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Facebook and Instagram Boot RFK Jr’s Notorious Anti-Vax Group From Their Platforms

The Robert F. Kennedy Jr.-founded org Children’s Health Defense had failed to meet Meta’s standards ‘on misinformation that could cause physical harm.’

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Robert F. Kennedy Jr. walks next to a man framed by the arms of other people
Robert F. Kennedy Jr. is one of the world’s leading vaccine conspiracists, though he’s finding he has less and less platforms to spread his organization’s disinformation.
Photo: STEFANI REYNOLDS/AFP (Getty Images)

One of the most prolific and notorious anti-vaxxer online communities no longer has a home on either Facebook or Instagram as Meta reportedly took down both of their accounts for spreading misinformation, the company confirmed.

The group called Children’s Health Defense, a community of vaccine conspiracists, told their supporters Wednesday that “without warning” Facebook and Instagram took down each of their separate pages. Screenshots of the suspensions showed they had violated the platforms’ “Community Standards on misinformation that could cause physical harm.” Specifically, it went against the company’s stance on covid misinformation. Facebook also has a stated ban on anti-vax disinformation, although in this case it was apparently for repeatedly promoting disinfo on the pandemic.

The group, which is headed by loud-mouthed anti-vaxxer Robert F. Kennedy Jr. (who had once came so close to a seat of actual power), further complained that they hadn’t posted anything for the past three weeks because of a previous 30-day suspension. CDF, which was once called “World Mercury Project” (relating to another long-debunked conspiracy about vaccines) said their followers numbered more than 500,000 on their accounts. Jr. went out of his way to say Facebook was acting as a “surrogate for the Federal government’s crusade to silence all criticism of draconian government policies.”

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Not to mention, as much as Kennedy proclaims he hates the federal government, he has no qualms about taking feds’ money meant to help businesses hurt by the pandemic. Kennedy is one of the most active spreaders of misinformation, and was called one of 12 individuals most responsible for much of the falsities about vaccines spread online, according to disinformation researchers.

A Meta spokesperson told Gizmodo that both accounts were removed “for repeatedly violating our policies.” Meta uses a strike system to enforce moderation, and depending on the type of violation, it could take more or less strikes before a page gets suspended, or like CHD’s, fully removed.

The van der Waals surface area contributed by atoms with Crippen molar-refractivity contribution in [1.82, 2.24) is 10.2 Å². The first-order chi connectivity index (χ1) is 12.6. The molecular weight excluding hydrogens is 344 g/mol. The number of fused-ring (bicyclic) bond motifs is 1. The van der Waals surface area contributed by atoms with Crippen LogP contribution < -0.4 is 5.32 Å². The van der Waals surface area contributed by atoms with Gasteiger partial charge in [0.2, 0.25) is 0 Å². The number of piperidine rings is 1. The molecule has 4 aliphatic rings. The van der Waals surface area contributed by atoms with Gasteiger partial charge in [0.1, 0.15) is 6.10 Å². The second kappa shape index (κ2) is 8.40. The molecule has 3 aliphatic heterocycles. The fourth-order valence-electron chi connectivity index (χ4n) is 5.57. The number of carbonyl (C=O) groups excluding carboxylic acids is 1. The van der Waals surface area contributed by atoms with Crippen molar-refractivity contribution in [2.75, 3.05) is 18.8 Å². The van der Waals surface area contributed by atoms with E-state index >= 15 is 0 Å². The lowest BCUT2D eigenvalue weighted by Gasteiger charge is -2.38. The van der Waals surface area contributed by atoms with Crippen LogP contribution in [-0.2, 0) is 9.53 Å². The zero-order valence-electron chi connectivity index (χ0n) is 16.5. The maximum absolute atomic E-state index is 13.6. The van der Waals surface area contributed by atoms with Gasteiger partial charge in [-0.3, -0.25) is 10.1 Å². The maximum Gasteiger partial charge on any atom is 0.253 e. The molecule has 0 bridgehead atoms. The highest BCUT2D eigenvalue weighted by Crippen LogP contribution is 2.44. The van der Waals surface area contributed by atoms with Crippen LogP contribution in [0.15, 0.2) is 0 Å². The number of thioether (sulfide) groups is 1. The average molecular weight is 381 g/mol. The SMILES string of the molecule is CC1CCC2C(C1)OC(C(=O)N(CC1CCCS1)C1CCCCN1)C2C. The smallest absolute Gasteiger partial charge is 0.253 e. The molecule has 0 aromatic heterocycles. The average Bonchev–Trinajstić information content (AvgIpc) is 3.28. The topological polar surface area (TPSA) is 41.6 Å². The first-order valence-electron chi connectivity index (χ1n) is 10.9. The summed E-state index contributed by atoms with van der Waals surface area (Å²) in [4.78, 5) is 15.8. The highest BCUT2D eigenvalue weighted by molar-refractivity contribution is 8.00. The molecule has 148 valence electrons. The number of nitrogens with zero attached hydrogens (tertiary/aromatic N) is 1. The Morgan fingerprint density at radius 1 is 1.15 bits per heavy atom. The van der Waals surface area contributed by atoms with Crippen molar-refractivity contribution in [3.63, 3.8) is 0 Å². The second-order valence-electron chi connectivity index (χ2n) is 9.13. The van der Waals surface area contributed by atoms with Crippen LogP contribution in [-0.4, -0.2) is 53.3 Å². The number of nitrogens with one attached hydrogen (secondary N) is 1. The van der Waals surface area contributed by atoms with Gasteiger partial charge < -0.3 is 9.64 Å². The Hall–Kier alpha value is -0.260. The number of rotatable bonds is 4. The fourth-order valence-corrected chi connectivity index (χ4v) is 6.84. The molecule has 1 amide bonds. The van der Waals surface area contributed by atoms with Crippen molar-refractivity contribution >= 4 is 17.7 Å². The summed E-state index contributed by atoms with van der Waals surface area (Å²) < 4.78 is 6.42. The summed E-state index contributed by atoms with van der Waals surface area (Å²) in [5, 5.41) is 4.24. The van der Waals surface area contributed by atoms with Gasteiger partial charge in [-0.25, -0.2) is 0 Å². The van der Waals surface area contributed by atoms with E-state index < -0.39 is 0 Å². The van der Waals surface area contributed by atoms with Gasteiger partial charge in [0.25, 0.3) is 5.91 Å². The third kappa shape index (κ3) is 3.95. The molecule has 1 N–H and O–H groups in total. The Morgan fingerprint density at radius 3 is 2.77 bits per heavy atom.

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Between selling books, videos, and overall dribble about the dangers of vaccines, Kennedy and the Children’s Health Defense have struggled to fight against social media sites taking down their accounts. Google took down their YouTube page last year in a sweep of accounts spreading vaccine conspiracies. Kennedy himself saw his Instagram account taken down last year, though his Facebook page remains up and as active as ever. Facebook does have a stated policy about not striking users separate account pages for content they publish on other pages they run.

In the NPR interview from 2021, Kennedy said he has to post “unicorns and kitty cat pictures” to not be taken off Facebook. He does still advertise his website and newsletter on his page.

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It’s unclear what the final straw was that caused Meta to drop the ban hammer, but Facebook has routinely failed to have much consistency about enforcing its disinformation policies. It’s been particularly bad for anti-vaxxer nonsense, according to Facebook’s own internal documents.

Anti-vaxxers often shove their heads down a deep, deep rabbit hole in order to justify their intense and unscientific vaccine skepticism. These range from beliefs that they are untested (that’s not true) to the rather obscene belief that vaccines contain “satanic” ingredients (they… uhhh… don’t).

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But don’t try to have that argument with a person who calls themselves a “vaccine skeptic” or you’re in for a hell of a time. There’s still hope that vaccine skeptics are not as numerous as they once were online. Still, the most active remain prolific on any site that still lets them hold court. It seems the best way to shrink that influence is to limit the number of places they can access mass audiences.

Correction 08/19/22 at 4 p.m. ET: This article was updated to correct one instance of the name Children’s Health Defense.